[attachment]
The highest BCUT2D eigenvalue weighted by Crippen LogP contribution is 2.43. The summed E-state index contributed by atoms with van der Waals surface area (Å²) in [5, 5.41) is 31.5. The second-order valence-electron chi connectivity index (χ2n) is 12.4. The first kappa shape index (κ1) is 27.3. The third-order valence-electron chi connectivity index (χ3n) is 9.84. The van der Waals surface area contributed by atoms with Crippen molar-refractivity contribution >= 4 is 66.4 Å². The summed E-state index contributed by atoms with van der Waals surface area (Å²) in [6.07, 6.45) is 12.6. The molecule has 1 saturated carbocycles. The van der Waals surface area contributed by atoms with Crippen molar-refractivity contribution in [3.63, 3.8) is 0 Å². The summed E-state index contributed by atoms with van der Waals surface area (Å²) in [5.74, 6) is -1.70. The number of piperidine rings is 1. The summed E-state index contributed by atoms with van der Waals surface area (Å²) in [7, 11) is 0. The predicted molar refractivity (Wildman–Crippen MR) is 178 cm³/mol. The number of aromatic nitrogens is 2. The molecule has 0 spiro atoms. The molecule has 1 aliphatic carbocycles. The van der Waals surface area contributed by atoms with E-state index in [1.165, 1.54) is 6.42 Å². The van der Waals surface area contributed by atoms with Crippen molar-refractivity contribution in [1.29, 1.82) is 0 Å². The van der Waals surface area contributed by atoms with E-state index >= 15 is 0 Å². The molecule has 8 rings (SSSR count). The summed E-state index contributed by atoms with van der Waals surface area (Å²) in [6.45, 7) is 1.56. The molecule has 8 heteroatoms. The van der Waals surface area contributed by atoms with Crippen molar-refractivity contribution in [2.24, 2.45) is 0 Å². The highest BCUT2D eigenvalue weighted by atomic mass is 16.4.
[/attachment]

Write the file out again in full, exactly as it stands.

The highest BCUT2D eigenvalue weighted by Crippen LogP contribution is 2.43. The summed E-state index contributed by atoms with van der Waals surface area (Å²) in [5, 5.41) is 31.5. The second-order valence-electron chi connectivity index (χ2n) is 12.4. The first kappa shape index (κ1) is 27.3. The third-order valence-electron chi connectivity index (χ3n) is 9.84. The van der Waals surface area contributed by atoms with Crippen molar-refractivity contribution >= 4 is 66.4 Å². The summed E-state index contributed by atoms with van der Waals surface area (Å²) in [6.07, 6.45) is 12.6. The molecule has 1 saturated carbocycles. The van der Waals surface area contributed by atoms with Crippen molar-refractivity contribution in [3.63, 3.8) is 0 Å². The summed E-state index contributed by atoms with van der Waals surface area (Å²) in [5.74, 6) is -1.70. The number of piperidine rings is 1. The summed E-state index contributed by atoms with van der Waals surface area (Å²) in [7, 11) is 0. The predicted molar refractivity (Wildman–Crippen MR) is 178 cm³/mol. The number of aromatic nitrogens is 2. The molecule has 0 spiro atoms. The molecule has 1 aliphatic carbocycles. The van der Waals surface area contributed by atoms with E-state index in [1.165, 1.54) is 6.42 Å². The van der Waals surface area contributed by atoms with Crippen molar-refractivity contribution in [1.29, 1.82) is 0 Å². The van der Waals surface area contributed by atoms with E-state index >= 15 is 0 Å². The molecule has 8 rings (SSSR count). The summed E-state index contributed by atoms with van der Waals surface area (Å²) in [6.45, 7) is 1.56. The molecule has 8 heteroatoms. The van der Waals surface area contributed by atoms with Crippen molar-refractivity contribution in [2.24, 2.45) is 0 Å². The highest BCUT2D eigenvalue weighted by atomic mass is 16.4.